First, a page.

This Map Shows Ecosystems Most Affected by U.S. Consumption

By Nathaniel Scharping | January 4, 2017 1:16 pm

A map of biodiversity hotspots affected by U.S. consumption. Areas in darker purple are those more affected on land, while blue and green indicated areas affected in the ocean. (Credit: Daniel Moran and Keiichiro Kanemoto)

For all the talk of American manufacturing, it’s pretty difficult to find products that come solely from the U.S. anymore. In the quest for new markets and resources, the global economy has stretched its tentacles to far-flung corners of the globe, pulling in resources and harnessing the power of cheap labor.

Unfortunately, many of the most economically lucrative regions are also hotspots of biodiversity, harboring species close to the brink of extinction. It’s the classic division between economic and environmental preservation, and researchers recently attempted to illustrate how consumption habits in the U.S. impact delicate ecosystems around the planet.

Following Trade Routes Back

Using a model of global trade, researchers from Norway and Japan traced products from 15,000 industries back to their origins, and compared that to the ranges of some 6,800 threatened species using data from the International Union for Conservation of Nature and Birdlife International. The end result is a map highlighting areas of the world that are both rich in both biodiversity and lucrative resources.

The researchers compiled separate visualizations using consumption data from the U.S., China, the E.U. and Japan. Each illustrates the different supply chains each economy relies on to source their goods, although a few regions seem to be imperiled by consumers from all over the world equally. The researchers published their work Wednesday in Nature Ecology & Evolution.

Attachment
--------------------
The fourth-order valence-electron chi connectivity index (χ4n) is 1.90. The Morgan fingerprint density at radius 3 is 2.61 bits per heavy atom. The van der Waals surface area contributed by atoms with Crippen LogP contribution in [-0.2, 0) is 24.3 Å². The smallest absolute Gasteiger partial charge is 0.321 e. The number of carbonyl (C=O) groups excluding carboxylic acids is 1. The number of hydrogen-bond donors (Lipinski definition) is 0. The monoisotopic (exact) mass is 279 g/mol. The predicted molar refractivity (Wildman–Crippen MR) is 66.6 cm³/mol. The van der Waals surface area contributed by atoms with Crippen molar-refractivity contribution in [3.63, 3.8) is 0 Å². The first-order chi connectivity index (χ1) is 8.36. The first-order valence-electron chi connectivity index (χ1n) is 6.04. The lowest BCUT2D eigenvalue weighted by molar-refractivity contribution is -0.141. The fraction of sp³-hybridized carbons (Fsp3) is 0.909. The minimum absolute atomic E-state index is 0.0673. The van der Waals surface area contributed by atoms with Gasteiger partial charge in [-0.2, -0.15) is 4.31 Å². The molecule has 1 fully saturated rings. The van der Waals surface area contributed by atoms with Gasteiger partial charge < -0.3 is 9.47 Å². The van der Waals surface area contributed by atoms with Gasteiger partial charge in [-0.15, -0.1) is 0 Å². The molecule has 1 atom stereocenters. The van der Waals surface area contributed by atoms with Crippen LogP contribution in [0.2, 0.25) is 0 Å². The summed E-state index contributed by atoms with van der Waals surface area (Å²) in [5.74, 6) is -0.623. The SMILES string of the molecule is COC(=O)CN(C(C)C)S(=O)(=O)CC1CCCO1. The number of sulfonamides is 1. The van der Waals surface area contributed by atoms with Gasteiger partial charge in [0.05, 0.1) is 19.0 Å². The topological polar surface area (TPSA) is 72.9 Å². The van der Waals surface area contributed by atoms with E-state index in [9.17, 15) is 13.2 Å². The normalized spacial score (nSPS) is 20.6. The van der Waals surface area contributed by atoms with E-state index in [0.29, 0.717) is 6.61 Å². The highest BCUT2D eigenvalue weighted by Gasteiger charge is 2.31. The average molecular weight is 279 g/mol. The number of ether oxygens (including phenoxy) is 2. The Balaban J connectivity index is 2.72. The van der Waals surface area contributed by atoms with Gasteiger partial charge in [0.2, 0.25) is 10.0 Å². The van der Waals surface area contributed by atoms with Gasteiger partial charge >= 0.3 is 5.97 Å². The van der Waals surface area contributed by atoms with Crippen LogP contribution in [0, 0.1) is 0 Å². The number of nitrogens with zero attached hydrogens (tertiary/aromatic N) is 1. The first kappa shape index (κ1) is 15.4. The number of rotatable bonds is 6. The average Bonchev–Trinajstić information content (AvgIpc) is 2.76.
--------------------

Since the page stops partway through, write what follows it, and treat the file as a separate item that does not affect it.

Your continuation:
Expected and Unexpected

In the U.S., for example, Southeast Asia and its oceans are unsurprisingly a region of high environmental impact. Our influence also extends to Spain and Portugal, however, where the researchers say a number of bird and fish species are at risk. As the world’s next biggest economy, China also relies on areas across the world for its goods, particularly Myanmar and Mongolia, as well as western Asia in general. Consumption patterns in the E.U. are felt most heavily in Africa and western and Southeast Asia.

Even the U.S. is not immune to biodiversity risks from consumption. Although we’re not as heavily affected as less affluent parts of the world, the eastern part of the country is impacted by consumption in China, the E.U. and Japan.

Researchers also broke down the threats by type: looking at the U.S. impact in Asia, our agricultural consumption affects Malaysia and Cambodia most heavily, while residential and commercial development endangers the species-rich waters surrounding Indonesia. What’s more, many of the threats are concentrated — the 5 percent of sea area that is most affected includes 60 percent of affected species.


A breakdown of threats by causes for the U.S. The intensities are not relative to each other, and can’t be compared between maps. (Credit: Daniel Moran and Keiichiro Kanemoto)

Researchers say they can also calculate the level of threat different countries pose to species. Two percent of the risk faced by the stub-footed toad in Brazil, for example, is due to logging operations spurred on by consumption in the U.S., according to the researchers calculations.

We should be careful not to make overly specific conclusions from the map, but it does serve as a tool to highlight places on the planet that would be best served by conservation efforts.

Previous attempts to link consumption in one place with environmental impacts in another were only able to give data on a country-wide level. Because species’ habitats often cross country borders or exist in only a small portion of a country, this data wasn’t detailed enough to tell researchers which species were truly at risk.